Bum’s blitzkrieg

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In the homestretch as we approach election day, desperately hoping for a miracle of biblical proportions and praying that Sen. Francis Pangilinan’s rather sophomoric and simplistic arithmetic is correct, the opposition candidates under his tutelage, by turning mostly to social media, they’ve resorted to a lightning campaign or a blitzkrieg to seek votes for its eight candidates.

“Other than the cost advantage, the reach of social media can be phenomenal and exponentially extend to the multiples of thousands when it employs multiple social media platforms.

In some ways social media campaigning has its upsides.

Incremental campaign financing for anyone in the outliers is critical as benefactors invest on winners and not losers. The situation turns dire where teammates can’t even attract support from one of their own.

The not-too-surprising betrayal by Manuel Roxas has far reaching consequences as it signals to prospective benefactors that even the most financially capable seems to have decided his team is not worth investing in.

Fortunately, the remaining seven now appear more heroic.

The upside is really just a consuelo de bobo (consolation for an idiot). Since the remaining seven have been virtually screwed from behind, dumped and left for dead by their so-called frontrunner, by campaigning through social media the abandoned seven do not need their frontrunner’s mommy’s millions.

To gather a crowd of a thousand or address college students from a small college in the sticks entails per capita costs that may run over a hundred pesos. Compare that with a thousand hits and likes in a social media site achieved within minutes.

Other than the cost advantage, the reach of social media can be phenomenal and exponentially extend to the multiples of thousands when it employs multiple social media platforms. Never mind that these run the risk of circuitous rerouting as there is the very real possibility of a boomerang effect where individuals belong to similar indigenous communities in cyberspace and their intercourse simply routes back and forth.

A third advantage is the ease of passing on messages through social media where a flick of a finger or a mere tap is all it takes. Social media is the perfect vehicle for the lazy campaigner. Or the inarticulate. And since laziness or the signature “noynoying” had attained presidential proportions during the incumbency of Benigno Aquino III then there is a certain familiar affiliation between the ease of campaigning through social media and being a bum.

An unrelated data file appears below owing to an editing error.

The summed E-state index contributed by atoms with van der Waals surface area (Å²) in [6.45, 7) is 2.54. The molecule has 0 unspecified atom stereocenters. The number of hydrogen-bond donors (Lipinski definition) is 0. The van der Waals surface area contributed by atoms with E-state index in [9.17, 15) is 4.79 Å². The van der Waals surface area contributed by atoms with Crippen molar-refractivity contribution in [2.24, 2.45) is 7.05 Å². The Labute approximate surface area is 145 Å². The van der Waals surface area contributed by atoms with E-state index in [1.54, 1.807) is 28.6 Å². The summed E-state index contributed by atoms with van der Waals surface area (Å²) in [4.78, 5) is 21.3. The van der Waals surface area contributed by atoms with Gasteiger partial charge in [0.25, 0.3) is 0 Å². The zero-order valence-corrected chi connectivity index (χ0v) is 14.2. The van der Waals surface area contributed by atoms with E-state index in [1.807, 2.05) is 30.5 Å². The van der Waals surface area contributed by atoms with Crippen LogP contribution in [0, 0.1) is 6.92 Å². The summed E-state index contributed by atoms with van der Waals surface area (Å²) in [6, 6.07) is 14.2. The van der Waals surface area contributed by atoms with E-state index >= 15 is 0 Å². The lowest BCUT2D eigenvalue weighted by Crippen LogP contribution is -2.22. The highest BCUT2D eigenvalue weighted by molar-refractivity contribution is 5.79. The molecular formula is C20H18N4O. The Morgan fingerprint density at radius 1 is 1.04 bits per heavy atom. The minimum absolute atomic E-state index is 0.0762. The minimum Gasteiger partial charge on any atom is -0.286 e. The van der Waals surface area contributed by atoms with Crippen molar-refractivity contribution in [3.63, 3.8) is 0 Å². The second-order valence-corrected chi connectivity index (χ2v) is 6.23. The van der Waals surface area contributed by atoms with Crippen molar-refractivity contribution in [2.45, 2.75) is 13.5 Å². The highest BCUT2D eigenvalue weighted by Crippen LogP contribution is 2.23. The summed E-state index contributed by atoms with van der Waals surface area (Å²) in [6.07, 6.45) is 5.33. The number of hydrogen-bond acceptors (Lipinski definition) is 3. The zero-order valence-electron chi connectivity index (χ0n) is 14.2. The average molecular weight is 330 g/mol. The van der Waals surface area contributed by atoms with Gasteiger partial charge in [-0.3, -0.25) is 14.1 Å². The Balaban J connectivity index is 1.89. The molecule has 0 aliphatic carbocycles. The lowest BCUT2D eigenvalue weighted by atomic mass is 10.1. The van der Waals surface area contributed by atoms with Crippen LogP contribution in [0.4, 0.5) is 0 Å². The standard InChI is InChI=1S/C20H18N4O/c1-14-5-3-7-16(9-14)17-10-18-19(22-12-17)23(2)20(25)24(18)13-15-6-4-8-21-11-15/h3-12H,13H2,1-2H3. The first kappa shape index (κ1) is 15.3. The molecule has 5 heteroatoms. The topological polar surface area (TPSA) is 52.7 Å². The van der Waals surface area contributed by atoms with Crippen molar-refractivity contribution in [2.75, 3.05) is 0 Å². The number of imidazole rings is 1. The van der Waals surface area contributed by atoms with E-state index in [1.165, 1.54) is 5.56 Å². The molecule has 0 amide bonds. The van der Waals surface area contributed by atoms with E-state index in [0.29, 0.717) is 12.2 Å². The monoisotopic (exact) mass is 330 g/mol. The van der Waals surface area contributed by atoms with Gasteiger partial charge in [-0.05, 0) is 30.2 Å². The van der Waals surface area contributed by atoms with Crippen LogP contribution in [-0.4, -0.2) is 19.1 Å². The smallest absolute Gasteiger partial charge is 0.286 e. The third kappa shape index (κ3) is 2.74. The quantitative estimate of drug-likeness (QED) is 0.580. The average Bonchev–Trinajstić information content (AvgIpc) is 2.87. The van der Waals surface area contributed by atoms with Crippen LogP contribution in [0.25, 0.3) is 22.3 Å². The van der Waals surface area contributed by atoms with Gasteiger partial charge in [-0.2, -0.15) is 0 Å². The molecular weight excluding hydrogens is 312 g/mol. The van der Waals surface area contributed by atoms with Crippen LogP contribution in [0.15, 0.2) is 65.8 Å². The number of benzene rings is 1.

Let’s now analyze the downsides of the opposition slate’s social media campaign.

This has specific reference to the Internet videos and cellphone messages that request that the pre-formatted and pre-written briefs are passed on to at least five people within the recipient’s immediate circle.

To analyze, allow us to dissect their substance. The content of at least four we’ve received are similar in various ways.

They are all in English. Messaging is simplified. They all focus on morality and the President’s behavior and language. They criticize the President’s attitude towards the Catholic Church. All blame the extra-judicial killings on the President. And all decry Chinese territorial encroachment.

And finally, they each allude to the elections only through the President’s endorsement of unspecified candidates from the Hugpong ng Pagbabago (HnP).

That it is in English is a weakness as it imbues the messaging with a heavy dose of elitism.

That it merely alludes to unnamed candidates dismisses those among the HnP with specific merits unrelated to the President like Grace Poe, Cynthia Villar and Bong Revilla who have a following founded on non-Duterte factors.

Lastly, the issues specifically addressed are not issues specific to individual HnP candidates and their individual platforms but are Duterte’s and seem meant to poison his endorsing power more than the HnP candidate’s specific merits. Since the electorate, when voting intelligently, does not block-vote, then this social media strategy is clearly meant to influence only those who are easily swayed by generalities, innuendo and imagery.

To their misfortune, no one wins by assuming the electorate is stupid and insults him openly.

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